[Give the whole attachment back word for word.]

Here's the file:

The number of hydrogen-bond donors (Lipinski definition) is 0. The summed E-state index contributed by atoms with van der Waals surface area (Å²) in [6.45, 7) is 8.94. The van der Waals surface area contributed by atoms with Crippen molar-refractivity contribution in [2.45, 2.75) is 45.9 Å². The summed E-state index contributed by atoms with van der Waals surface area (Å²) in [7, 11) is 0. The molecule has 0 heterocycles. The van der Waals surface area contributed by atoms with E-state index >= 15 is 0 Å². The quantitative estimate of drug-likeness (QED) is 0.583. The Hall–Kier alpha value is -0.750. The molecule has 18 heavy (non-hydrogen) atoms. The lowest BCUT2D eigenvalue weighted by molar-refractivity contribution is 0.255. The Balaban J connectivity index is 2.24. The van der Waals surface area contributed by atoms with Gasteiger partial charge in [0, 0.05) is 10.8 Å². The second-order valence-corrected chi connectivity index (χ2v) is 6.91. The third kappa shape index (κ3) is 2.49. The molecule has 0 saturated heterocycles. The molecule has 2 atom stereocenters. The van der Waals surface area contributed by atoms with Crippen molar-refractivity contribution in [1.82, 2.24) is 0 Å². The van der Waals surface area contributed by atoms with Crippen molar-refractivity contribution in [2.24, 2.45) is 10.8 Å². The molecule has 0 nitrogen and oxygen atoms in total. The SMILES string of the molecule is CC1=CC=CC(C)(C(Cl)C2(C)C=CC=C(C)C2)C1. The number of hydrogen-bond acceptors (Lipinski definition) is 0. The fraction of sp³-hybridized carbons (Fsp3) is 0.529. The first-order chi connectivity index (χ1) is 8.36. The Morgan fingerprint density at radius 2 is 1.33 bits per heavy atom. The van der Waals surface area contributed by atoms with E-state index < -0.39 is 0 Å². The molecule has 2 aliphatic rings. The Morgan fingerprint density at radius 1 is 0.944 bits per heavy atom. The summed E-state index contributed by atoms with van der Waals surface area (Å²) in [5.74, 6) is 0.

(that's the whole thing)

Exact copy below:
The number of hydrogen-bond donors (Lipinski definition) is 0. The summed E-state index contributed by atoms with van der Waals surface area (Å²) in [6.45, 7) is 8.94. The van der Waals surface area contributed by atoms with Crippen molar-refractivity contribution in [2.45, 2.75) is 45.9 Å². The summed E-state index contributed by atoms with van der Waals surface area (Å²) in [7, 11) is 0. The molecule has 0 heterocycles. The van der Waals surface area contributed by atoms with E-state index >= 15 is 0 Å². The quantitative estimate of drug-likeness (QED) is 0.583. The Hall–Kier alpha value is -0.750. The molecule has 18 heavy (non-hydrogen) atoms. The lowest BCUT2D eigenvalue weighted by molar-refractivity contribution is 0.255. The Balaban J connectivity index is 2.24. The van der Waals surface area contributed by atoms with Gasteiger partial charge in [0, 0.05) is 10.8 Å². The second-order valence-corrected chi connectivity index (χ2v) is 6.91. The third kappa shape index (κ3) is 2.49. The molecule has 0 saturated heterocycles. The molecule has 2 atom stereocenters. The van der Waals surface area contributed by atoms with Crippen molar-refractivity contribution in [1.82, 2.24) is 0 Å². The van der Waals surface area contributed by atoms with Crippen molar-refractivity contribution in [2.24, 2.45) is 10.8 Å². The molecule has 0 nitrogen and oxygen atoms in total. The SMILES string of the molecule is CC1=CC=CC(C)(C(Cl)C2(C)C=CC=C(C)C2)C1. The number of hydrogen-bond acceptors (Lipinski definition) is 0. The fraction of sp³-hybridized carbons (Fsp3) is 0.529. The first-order chi connectivity index (χ1) is 8.36. The Morgan fingerprint density at radius 2 is 1.33 bits per heavy atom. The van der Waals surface area contributed by atoms with E-state index < -0.39 is 0 Å². The molecule has 2 aliphatic rings. The Morgan fingerprint density at radius 1 is 0.944 bits per heavy atom. The summed E-state index contributed by atoms with van der Waals surface area (Å²) in [5.74, 6) is 0.